According to some interpretations of the ancient Mayan calendar the world is supposed to end this year. Doomsday is set for Dec. 21, but that gives you nearly a year to see parts of the world you've been putting off. And if that dire prediction doesn't come true? You'll have been able to cross a few things off your bucket list. • This year's biggest event is likely to be the London Olympics, for which England has spent $14 billion on new stadiums and other improvements. Now that'll be something to see. • But there are plenty of other places to go and things to experience in the Year of the Dragon. Here are 15 suggestions of what to do with your vacation time, some near and some very far.
Janet K. Keeler, Times food and travel editor
Take your pick. The Olympics July 27-Aug. 12 where you'll see some of the world's best athletes compete at state-of-the-art venues or the Queen's Diamond Jubilee celebration June 2-5. Queen Elizabeth II's 60 years on the throne will be marked by a 1,000-boat flotilla on the Thames, a huge street picnic, a carriage procession ceremony and lots of people milling about on holiday. Probably even a protest or two. London is already an expensive destination so save your pounds, but the city will be at its best-dressed finest this summer. Oh, and there will be some Dickens-themed events to commemorate the British author's 200th birthday. For more information, go to www.visitlondon.com.
YEAR OF THE DRAGON
Chinese New Year is Jan. 23 and if you can't get it together to celebrate in China, consider San Francisco, which has one of the country's biggest celebrations. The annual parade, which has been in existence since just after the Gold Rush, is Feb. 11. San Francisco has the largest Chinatown outside of Asia. Dragons seem to be a motif these days with the popularity of The Girl With the Dragon Tattoo. Travel to Stockholm and take a guided tour in English of sites in the book and movie. Go to www.stads museum.stockholm.se for more information.
While the powers that be tussle about where a new Tampa Bay Rays stadium might be located, the Miami Marlins debut their shiny $515 million home in the Little Havana neighborhood not far from downtown. Fans can sit in the air-conditioned, retractable-roof facility starting April 4 for the opener against the World Series champion St. Louis Cardinals. If spring training is your game and the Red Sox specifically, JetBlue Park debuts in Fort Myers with an outfield replica of Fenway Park's Green Monster. Tickets on the monster are just $15. The season begins March 3 and the Red Sox play the Rays at the new stadium on March 10 and 27. Major League Baseball's site, mlb.com, will lead you to tickets for all games.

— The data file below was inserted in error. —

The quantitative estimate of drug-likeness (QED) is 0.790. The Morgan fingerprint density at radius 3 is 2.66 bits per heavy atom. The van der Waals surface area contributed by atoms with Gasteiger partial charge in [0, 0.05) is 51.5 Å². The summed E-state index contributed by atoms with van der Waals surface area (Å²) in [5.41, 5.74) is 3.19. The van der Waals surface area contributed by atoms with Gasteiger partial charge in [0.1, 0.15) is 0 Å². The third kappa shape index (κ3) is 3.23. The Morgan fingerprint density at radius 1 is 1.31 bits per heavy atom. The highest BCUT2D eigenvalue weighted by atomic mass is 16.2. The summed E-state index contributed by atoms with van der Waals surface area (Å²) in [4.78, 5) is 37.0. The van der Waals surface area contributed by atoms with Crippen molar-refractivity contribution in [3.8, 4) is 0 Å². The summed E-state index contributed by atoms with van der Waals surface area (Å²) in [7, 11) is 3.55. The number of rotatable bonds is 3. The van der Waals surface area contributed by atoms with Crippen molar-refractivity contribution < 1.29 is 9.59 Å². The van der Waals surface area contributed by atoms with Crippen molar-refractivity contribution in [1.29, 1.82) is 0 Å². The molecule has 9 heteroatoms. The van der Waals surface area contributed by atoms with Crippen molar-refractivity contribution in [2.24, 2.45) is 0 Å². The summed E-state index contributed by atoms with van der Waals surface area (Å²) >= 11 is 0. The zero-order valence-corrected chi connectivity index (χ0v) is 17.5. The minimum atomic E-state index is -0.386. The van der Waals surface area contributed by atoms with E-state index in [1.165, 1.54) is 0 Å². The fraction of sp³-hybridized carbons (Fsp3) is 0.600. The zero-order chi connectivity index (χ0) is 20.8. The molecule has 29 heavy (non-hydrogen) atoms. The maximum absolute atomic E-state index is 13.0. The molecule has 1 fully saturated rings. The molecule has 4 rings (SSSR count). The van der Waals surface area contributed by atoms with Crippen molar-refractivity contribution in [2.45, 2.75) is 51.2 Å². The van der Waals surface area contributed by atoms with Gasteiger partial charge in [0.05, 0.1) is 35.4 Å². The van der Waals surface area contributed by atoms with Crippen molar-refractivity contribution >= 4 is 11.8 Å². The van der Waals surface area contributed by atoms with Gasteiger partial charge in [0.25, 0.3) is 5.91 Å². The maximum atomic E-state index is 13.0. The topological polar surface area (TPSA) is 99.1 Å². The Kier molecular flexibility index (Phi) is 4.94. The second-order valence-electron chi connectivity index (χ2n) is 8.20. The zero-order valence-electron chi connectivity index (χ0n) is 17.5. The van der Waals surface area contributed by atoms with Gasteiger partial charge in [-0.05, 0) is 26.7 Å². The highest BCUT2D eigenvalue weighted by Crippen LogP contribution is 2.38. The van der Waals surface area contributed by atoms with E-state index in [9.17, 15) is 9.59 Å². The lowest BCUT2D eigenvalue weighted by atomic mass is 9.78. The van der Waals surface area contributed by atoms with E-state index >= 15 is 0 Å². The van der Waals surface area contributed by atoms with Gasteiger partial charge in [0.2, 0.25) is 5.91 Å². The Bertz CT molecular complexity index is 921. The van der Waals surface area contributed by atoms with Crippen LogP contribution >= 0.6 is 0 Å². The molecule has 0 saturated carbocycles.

HONORING THE TITANIC
Can't get enough Titanic lore? A new interactive visitors center in Belfast, Northern Ireland, honoring the White Star liner opens in late March, the 100th anniversary of the world's most legendary ship disaster. The Titanic sank on April 15, 1912, after hitting an iceberg, and more than 1,500 people died. The new center honors Belfast's shipbuilding history and the attraction includes a ride that re-creates the shipyards of the early 1900s. There is also underwater footage of the wreck. This year also marks the 15th anniversary of the Academy Award-winning movie Titanic and a 3-D version of the film starring Leonardo DiCaprio and Kate Winslet will be released in April. For more about the Belfast center, go to www.titanicbelfast.com.
Bentonville, Ark.? Really? Yes, go to the middle of the country to a community of 35,000 people this year to visit an art museum that has garnered a lot of buzz. The Crystal Bridges Museum of American Art, opened in November by Walmart heir Alice Walton, is being called the nation's most important new art museum in a generation. Some 440 pieces of artwork are displayed, with more in storage, and visitors can expect to see Revolutionary War figure portraits, renderings of early settlers and American Indians, plus works from the Civil War period. Norman Rockwell's Rosie the Riveter from World War II is there, plus works by Winslow Homer, Thomas Eakins, Andy Warhol and Jenny Holzer. It's a small town but hotels and restaurants have sprung up to handle the visitors. Also, there's a new regional airport to make travel easier, too. Go to www.crystalbridges.org.
CAPITAL IN BLOOM
If you've always promised yourself that you'd go to Washington, D.C., to see the cherry blossoms, mark your calendar for March 20-April 27. This year's Cherry Blossom Festival will be especially grand since 2012 marks the 100th anniversary of the planting of 3,000 flowering cherry trees, a gift from the Japanese government. For a list of activities, including the parade and the popular kite festival, go to www.nationalcherryblossomfestival.org.
ART IN VIENNA
You'll have four months to visit Vienna for a major retrospective of artist Gustav Klimt. "Klimt: The Wien Museum Collection" runs May 15-Sept. 16 at Wien Museum. While you're there, say "Happy Birthday!" The Austrian artist's birthday was 150 years ago this year and you'd be hard-pressed not to find a Klimt exhibit in Vienna. At least 10 museums are planning shows. His most famous painting, The Kiss, is in the permanent collection at Vienna's Osterreichische Galerie Belvedere. The Belvedere is also having a special Klimt exhibition this year. Find more information at www.austria.info/us (click on "art").
JAPAN FOR FREE